Interestingly, there are a couple of teams that had multiple seasons in the top 30 of 210 team seasons. Vancouver, Toronto, Nashville, NY Rangers, Buffalo each appeared 3 times on the top 30.
Over the 210 team seasons, the average team received 48% of their penalties in the season at home and 148 out of 210 (71%) teams seasons have had a form of referee bias, over 7 seasons. Although I do believe referees try to be as professional and unprejudiced as they can, they are also only human. It’s hard to always make the correct decision when half the time you make one, 20000 people frown upon you at the same time.Fortunately, occasional mistakes from referees doesn’t seem to affect the outcomes of games that much. There doesn’t seem to be a correlation between having a large referee bias between home and road games and performing better on home than road games.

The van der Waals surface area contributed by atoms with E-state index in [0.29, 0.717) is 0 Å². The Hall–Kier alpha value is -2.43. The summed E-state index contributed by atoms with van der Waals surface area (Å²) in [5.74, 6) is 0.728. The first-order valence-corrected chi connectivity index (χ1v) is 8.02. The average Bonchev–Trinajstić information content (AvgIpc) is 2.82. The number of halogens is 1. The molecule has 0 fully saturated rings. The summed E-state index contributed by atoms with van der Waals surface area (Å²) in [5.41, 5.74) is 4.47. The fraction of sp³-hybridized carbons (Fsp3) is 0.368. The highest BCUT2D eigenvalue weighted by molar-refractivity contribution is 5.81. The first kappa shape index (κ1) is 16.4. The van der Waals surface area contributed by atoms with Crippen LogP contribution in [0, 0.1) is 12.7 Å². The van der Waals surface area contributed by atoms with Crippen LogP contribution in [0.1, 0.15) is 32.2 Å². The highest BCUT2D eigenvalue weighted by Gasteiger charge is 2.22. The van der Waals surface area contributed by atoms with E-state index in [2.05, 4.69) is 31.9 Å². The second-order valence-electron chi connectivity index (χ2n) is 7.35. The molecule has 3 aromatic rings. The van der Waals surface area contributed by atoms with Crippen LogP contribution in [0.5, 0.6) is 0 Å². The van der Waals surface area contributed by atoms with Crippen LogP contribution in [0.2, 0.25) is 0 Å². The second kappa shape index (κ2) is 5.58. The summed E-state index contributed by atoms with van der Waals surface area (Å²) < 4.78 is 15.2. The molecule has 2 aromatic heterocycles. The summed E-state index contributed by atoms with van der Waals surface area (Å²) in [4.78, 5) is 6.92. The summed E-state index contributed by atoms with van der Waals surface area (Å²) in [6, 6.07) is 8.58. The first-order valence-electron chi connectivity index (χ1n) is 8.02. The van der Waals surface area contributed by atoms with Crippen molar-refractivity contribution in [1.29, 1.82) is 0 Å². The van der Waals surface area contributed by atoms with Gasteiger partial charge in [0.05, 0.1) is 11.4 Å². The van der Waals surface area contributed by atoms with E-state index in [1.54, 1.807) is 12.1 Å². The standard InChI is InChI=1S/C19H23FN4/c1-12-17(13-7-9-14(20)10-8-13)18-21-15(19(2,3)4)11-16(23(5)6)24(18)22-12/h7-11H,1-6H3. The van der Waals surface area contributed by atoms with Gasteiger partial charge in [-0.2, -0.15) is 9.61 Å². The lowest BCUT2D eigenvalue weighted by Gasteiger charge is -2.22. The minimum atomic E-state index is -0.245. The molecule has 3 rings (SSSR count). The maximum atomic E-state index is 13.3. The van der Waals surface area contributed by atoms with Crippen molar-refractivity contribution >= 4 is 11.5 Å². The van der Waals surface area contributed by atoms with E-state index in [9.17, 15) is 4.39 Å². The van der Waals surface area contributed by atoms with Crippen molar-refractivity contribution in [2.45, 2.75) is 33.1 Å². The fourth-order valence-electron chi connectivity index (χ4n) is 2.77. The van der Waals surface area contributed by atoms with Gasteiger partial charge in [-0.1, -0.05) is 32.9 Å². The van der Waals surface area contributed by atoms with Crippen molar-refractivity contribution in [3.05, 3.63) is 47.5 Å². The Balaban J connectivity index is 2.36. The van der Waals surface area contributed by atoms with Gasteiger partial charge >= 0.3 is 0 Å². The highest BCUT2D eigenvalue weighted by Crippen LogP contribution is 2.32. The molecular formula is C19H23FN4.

If home ref biased affect games greatly, the data should have a best fit line with a negative slope (negative correlation). Instead, it looks like this:

The data is scattered and there appears to be no significant correlation between ref bias and performance difference at home and away.

Not Calling a Penalty vs Calling the Wrong Penalty